Phnom Penh’s most beautiful and striking feature is its long, lush riverside, but in the city center it’s mostly clogged up with wild traffic, “happy pizza” restaurants, and tuk-tuk drivers peddling vices. The Balé, a new 18-room luxury hotel located around 15 kilometers outside the city center, is the first property we’ve seen to take full advantage of the city’s riparian beauty, which explains why expats and wealthy Cambodians have been flocking here for “staycations” ever since it opened in early 2018.
The hotel is located on the Chroy Changvar peninsula, part of a miles-long tangle of islands and sandbars that clog the Mekong and its sister river, the Tonle Sap, as they roll down to Phnom Penh. The peninsula has escaped the frenzied pace of development in Phnom Penh proper, because it has for years been connected to the mainland only by a single bridge donated by the Japanese government. This is changing, though, with the construction of new bridges (one is smack next to the Japanese bridge but paid for by China, which is now competing madly with Japan to purchase influence in Southeast Asia through gifts of infrastructure).
Well-connected local businesspeople have been jockeying to buy up swaths of Chroy Changvar for massive “satellite cities,” the price of land is skyrocketing, and all sorts of amenities are springing up that would have been unthinkable five years ago, from sushi bars to luxury condominiums. Still, until now most of the accommodation on the peninsula has been mid-range or budget hotels, aimed squarely at the local market. The Balé is a symptom of the new wave of development here, even as it takes full advantage of its early-adopter status by positioning itself as an oasis of calm amid the frenzy.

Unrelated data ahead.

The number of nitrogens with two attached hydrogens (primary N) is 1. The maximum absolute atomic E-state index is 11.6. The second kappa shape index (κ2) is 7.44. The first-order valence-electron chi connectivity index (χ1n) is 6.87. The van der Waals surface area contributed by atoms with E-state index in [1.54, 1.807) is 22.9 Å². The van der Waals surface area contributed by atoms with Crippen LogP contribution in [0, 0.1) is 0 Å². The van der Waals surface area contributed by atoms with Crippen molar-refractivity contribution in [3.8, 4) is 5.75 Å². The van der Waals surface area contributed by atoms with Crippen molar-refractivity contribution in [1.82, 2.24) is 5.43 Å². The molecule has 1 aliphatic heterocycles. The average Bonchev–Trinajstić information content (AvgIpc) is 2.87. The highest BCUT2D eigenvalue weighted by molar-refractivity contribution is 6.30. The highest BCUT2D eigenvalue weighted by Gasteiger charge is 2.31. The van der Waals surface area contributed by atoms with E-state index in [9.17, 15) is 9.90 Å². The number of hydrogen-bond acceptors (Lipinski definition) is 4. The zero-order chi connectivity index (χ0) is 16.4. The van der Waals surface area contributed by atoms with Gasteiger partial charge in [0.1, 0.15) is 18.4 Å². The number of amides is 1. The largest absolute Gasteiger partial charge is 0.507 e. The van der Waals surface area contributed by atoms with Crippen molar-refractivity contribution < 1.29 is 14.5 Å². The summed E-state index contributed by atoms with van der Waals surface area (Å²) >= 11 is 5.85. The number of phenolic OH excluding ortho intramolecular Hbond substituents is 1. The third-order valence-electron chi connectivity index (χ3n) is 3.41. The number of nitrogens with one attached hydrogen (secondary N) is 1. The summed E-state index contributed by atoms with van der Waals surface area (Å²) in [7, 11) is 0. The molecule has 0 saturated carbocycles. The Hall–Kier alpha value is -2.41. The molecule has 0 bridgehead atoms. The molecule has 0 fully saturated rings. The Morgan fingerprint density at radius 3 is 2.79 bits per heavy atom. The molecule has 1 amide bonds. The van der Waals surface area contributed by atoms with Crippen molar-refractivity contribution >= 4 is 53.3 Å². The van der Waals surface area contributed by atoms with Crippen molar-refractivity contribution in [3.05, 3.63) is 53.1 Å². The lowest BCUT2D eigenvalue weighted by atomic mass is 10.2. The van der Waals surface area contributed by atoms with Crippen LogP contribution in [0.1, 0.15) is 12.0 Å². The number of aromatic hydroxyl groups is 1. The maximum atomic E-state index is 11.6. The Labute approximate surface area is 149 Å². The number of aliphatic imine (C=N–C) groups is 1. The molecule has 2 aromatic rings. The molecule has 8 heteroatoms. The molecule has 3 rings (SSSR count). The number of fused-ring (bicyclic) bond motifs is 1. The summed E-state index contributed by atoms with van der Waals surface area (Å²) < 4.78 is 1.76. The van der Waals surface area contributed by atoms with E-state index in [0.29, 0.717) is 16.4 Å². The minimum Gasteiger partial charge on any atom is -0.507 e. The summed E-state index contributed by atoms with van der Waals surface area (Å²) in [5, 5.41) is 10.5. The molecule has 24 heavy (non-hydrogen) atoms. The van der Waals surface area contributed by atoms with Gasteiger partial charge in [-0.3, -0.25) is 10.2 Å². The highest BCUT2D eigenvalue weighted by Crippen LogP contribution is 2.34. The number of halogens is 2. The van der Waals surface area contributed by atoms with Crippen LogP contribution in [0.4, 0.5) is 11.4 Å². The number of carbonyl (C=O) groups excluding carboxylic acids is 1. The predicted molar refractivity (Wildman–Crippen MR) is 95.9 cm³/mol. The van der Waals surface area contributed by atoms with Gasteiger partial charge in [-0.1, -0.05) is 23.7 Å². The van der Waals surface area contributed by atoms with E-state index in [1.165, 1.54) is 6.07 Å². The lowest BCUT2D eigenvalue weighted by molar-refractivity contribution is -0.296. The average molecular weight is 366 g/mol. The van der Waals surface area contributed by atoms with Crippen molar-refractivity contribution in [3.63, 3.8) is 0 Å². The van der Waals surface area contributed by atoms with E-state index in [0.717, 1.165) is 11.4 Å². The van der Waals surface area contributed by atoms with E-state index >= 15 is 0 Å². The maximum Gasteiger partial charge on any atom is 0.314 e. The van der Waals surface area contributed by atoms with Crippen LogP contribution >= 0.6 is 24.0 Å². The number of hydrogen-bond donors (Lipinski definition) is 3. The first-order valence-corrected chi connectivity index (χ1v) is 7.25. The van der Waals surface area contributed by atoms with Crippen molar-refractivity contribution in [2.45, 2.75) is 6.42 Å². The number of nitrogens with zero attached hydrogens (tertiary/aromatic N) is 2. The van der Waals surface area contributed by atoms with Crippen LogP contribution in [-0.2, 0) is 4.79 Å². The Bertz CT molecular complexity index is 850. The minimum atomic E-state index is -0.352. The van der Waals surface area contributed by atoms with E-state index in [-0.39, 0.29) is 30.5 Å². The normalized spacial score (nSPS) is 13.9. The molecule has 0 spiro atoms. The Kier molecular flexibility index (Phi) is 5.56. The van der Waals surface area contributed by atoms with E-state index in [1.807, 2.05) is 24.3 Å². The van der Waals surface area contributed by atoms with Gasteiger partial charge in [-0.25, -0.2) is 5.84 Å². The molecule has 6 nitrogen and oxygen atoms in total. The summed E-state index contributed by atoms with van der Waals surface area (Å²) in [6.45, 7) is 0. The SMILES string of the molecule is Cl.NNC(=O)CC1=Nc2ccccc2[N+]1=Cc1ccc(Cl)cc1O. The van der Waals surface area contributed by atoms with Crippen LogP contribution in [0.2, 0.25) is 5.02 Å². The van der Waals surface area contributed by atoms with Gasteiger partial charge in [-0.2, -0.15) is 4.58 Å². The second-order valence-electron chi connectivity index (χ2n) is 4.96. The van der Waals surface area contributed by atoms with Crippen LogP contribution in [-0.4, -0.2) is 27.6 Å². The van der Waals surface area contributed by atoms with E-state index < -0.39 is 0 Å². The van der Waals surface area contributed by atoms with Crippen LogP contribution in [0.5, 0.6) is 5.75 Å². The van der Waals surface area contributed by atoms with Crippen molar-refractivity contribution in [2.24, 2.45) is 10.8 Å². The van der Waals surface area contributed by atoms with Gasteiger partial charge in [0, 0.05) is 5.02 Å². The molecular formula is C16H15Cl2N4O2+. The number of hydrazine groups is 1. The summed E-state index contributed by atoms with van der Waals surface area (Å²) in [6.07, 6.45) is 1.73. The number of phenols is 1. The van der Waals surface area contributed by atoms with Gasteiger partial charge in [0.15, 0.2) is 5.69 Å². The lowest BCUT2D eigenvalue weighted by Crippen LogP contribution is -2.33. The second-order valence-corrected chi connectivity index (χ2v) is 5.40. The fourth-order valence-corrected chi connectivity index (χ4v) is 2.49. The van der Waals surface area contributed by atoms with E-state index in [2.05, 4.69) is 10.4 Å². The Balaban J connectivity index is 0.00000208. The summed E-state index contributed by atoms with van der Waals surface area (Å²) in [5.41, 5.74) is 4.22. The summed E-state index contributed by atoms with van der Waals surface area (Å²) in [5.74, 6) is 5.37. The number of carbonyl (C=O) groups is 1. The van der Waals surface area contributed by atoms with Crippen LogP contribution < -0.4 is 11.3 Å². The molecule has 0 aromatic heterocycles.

And to be fair, that is exactly what it feels like. The hotel complex is low-slung and seems to consist mostly of glass, high-grade pink sandstone, and—perhaps the most precious commodity in tropical Cambodia—green, green grass. A long infinity pool sprawls out along the Mekong, edged by river grasses and palm trees, making it feel almost like you’re swimming in the river (if it cost $200 to swim in a river).
Before coming, we’d read a couple of reviews complaining of noise from an adjacent village. This can be a legitimate problem in Cambodia, where in our city apartment we are usually woken up by various yowls, horns, and crashes before 6 a.m. But we were charmed to realize that The Balé’s “noises” seemed to consist, in total, of the soft warble of traditional Khmer music early in the evening. Later on, it was so quiet we could hear monks chanting from a pagoda down the riverside. We won’t pretend that this is anything approximating actual Cambodian rural life, but it is the most pleasantly sylvan hotel we’ve ever stayed at here.
There are also, of course, disadvantages to being so far up the river. Getting to and from downtown Phnom Penh takes some effort, and would be difficult to do without your own transport, or using one of the hotel’s own cars or tuk-tuks. The hotel offers tour packages for most of the city sites, as well as cycling, golf, and boat excursions. But if you are a do-it-yourself type traveler or relish wandering on your own through city streets, this might not be the best home base. It is definitely a hotel for people who want to spend time in a hotel.
Still, tourists tired of the heat and blare of Phnom Penh and yearning for a more bucolic vibe would enjoy a day or two here. It would also be an ideal launching point for a trip to Koh Dach (Silk Island), whose rice fields and pagodas are visible just across the Mekong, or even a stopping point on the way to Siem Reap, if you’re taking a private car.